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The time Clarence Thomas said affirmative action was ‘critical’ for society

Four decades before he was among the conservative Supreme Court justices who restricted the use of affirmative action in higher education, Clarence Thomas told staffers at the Equal Employment Opportunity Commission that “God only knows where I would be today” if not for the legal principles of equal employment opportunity measures such as affirmative action that are “critical to minorities and women in this society.”

“These laws and their proper application are all that stand between the first 17 years of my life and the second 17 years,” Thomas, then the EEOC chairman, said in 1983.

His comments were later cited in outlets including The Washington Post, the New York Times and Newsweek. A 2022 opinion piece in the National Review argued that Thomas had praised “the proper application of the laws” instead of affirmative action.

But Thomas has mostly criticized affirmative action, laws that consider race in school and the workplace. In 2013, the Supreme Court justice compared affirmative action to Jim Crow-era laws, saying that “educational benefits” were used as justification for both Jim Crow and affirmative action.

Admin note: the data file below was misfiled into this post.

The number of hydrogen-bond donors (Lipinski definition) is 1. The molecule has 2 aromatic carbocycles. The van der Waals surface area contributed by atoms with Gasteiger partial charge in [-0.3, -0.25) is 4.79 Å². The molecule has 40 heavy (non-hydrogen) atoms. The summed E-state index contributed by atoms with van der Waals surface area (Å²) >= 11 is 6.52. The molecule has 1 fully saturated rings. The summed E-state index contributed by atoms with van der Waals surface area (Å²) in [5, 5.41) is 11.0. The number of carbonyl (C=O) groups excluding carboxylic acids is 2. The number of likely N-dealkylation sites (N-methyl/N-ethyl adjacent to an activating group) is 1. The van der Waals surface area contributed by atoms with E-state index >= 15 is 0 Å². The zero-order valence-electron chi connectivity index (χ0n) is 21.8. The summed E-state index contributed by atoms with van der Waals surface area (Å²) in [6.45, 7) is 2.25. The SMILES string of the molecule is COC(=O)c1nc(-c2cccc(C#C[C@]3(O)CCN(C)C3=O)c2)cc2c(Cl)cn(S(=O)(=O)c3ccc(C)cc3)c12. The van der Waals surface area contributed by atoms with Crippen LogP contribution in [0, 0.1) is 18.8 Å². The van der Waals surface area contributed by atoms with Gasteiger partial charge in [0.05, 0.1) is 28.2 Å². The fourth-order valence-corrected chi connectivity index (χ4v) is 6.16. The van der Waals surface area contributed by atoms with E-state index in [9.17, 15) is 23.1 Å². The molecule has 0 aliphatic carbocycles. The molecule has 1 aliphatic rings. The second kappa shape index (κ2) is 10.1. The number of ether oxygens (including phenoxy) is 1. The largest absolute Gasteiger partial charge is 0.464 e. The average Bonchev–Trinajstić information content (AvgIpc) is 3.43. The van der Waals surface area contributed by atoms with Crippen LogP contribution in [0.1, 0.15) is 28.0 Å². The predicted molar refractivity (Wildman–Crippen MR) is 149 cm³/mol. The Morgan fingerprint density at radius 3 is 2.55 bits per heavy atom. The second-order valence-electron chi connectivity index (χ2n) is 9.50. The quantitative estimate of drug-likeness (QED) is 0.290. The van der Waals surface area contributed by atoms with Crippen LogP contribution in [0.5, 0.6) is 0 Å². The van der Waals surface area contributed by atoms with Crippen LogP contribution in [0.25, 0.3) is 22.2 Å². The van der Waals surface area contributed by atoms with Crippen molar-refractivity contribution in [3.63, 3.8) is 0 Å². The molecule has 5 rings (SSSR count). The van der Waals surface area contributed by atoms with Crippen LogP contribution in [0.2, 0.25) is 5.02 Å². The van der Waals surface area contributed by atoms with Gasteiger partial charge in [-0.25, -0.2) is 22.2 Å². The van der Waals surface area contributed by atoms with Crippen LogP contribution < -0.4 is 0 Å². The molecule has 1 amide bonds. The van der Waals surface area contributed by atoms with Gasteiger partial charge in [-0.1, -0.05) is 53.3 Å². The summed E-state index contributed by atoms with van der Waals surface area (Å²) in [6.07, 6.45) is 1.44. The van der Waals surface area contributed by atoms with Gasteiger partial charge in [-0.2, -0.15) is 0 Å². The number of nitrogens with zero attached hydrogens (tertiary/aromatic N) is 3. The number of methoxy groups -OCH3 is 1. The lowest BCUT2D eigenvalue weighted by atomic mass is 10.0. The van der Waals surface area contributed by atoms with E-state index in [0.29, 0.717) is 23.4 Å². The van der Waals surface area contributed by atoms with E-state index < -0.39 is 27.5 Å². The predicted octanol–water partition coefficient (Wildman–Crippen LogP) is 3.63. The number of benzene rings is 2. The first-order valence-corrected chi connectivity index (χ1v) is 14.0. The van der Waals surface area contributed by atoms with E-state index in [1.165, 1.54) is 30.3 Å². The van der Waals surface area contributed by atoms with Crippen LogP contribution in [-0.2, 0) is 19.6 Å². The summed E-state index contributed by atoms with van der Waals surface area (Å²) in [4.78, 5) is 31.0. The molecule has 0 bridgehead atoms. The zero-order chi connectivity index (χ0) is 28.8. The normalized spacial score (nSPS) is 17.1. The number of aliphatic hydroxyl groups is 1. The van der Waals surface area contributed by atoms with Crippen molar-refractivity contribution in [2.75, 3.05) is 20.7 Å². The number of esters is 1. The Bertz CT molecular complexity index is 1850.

“The argument that educational benefits justify racial discrimination was advanced in support of racial segregation in the 1950’s, but emphatically rejected by this Court,” Thomas wrote in a concurring opinion in Fisher v. University of Texas, a 2013 case that called for a higher standard to be met when justifying affirmative action in an educational setting. “And just as the alleged educational benefits of segregation were insufficient to justify racial discrimination then … the alleged educational benefits of diversity cannot justify racial discrimination today.”

He added, “The University’s professed good intentions cannot excuse its outright racial discrimination any more than such intentions justified the now denounced arguments of slaveholders and segregationists.”